August is Museum Month in New Orleans - members of participating museums get free admission for themselves and a guest at other participating museums.
I'm a member at three local museums, so this was a fun opportunity to visit other places. Sunday, my friend Becky and I went to the Audubon Butterfly Garden and Insectarium - a museum devoted to insects and their relatives.
|Leaf cutter ants marching into the nest|
This is a very kid-friendly museum, and the hallways and exhibits were full of children squealing horror at the giant cockroaches and African millipedes that skittered, squirmed or wiggled in glass cases in the hallway.
|An assortment of iridescent scarab beetles|
But we were there for the Butterfly Garden, so we took a short cut through the gift shop. You pass into the Garden through a double set of doors designed to prevent butterflies from escaping. It's odd at first to see butterflies fluttering through this room which is part of the Old Custom House, just a large room in a building, with regular windows that look out on the street. There are trees and flowers and a water pool with a bridge. The plants are artificial, though; faded and a little dusty, the petals and leaves are fabric and plastic. It made me wonder what life must be for these butterflies, never touching real leaves, never sucking real nectar from the blossoms.
|Butterfly on fake leaves|
The butterflies flittered around us, coming close to our faces, which is a little unsettling at first. They are so fast and emphemeral in motion that it is hard to really see them.
"Oh, look," said Becky. "A blue morpho." Among the smaller black and orange fritillaries flashed the broad, startling-blue wings of a Morpho peleides, or blue morpho butterfly. These South American beauties were prized by collectors back in the 19th century for the beautiful color of their wings. It moved so fast and darted about so erratically I couldn't focus on it.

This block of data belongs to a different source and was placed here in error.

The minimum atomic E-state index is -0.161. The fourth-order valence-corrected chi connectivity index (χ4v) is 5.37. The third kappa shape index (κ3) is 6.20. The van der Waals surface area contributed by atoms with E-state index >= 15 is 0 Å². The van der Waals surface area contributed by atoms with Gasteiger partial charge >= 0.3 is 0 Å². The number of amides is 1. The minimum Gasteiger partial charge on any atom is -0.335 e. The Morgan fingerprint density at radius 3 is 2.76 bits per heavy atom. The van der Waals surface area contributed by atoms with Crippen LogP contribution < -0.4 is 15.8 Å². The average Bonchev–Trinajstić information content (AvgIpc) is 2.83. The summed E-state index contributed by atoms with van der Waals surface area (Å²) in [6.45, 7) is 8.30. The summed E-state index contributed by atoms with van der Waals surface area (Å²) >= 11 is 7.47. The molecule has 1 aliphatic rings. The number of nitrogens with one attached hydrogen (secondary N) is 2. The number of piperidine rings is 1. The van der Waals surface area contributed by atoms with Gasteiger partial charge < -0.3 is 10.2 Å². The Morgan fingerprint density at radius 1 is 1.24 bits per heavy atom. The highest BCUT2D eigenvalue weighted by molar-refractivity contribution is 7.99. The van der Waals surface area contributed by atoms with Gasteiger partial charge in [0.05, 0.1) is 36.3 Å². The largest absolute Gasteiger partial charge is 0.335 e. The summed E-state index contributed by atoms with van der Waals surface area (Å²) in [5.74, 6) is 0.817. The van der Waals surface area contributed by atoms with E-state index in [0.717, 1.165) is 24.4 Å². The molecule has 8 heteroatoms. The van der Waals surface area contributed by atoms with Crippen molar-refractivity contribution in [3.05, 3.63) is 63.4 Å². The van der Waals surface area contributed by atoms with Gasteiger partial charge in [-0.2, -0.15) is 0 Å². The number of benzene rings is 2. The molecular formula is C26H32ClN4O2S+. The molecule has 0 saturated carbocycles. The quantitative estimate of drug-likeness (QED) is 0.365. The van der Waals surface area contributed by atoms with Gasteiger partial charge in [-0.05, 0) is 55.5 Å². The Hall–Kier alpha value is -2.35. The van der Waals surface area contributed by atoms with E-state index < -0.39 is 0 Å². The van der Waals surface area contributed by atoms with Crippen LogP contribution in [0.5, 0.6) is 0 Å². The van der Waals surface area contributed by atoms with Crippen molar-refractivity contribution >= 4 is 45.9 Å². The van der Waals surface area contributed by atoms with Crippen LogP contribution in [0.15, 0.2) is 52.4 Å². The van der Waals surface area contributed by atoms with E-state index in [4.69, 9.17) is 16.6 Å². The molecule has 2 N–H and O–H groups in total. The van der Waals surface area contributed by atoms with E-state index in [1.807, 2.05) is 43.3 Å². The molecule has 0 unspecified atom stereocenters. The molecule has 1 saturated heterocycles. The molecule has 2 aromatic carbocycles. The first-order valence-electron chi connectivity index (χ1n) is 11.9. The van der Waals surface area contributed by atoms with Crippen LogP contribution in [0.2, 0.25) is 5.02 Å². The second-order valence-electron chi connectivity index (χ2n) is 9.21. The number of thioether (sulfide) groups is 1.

Another one alit on the toe of her shoe, like some kind of fantastic ornament or bow.
I noticed a large butterfly clinging to some fake iris flowers, its drab brown wings folded shut, and then those wings quivered briefly to reveal the celestial blue reverse. And then I saw the informational signage that showed how the underside of the morpho butterfly's wings are brown with eye-like spots. They were everywhere, only in disguise!
|A blue morpho at rest|
The blue color of a morpho butterfly is not pigment at all - their wings are covered with tiny scales that diffract and bend the light, reflecting the blue end of the spectrum. They are not "blue" at all; it is an illusion. It's said that they confound their predators because as they fly, their wings appear first brown and then disappear against the blue of the sky.
|Just opening its wings|
It was almost impossible to get a clear photo of these elusive butterflies, but the room was full of them. Here's one alighting on the sleeve of a lady sitting on a bench:
Shapeshifter butterflies! I can get into that.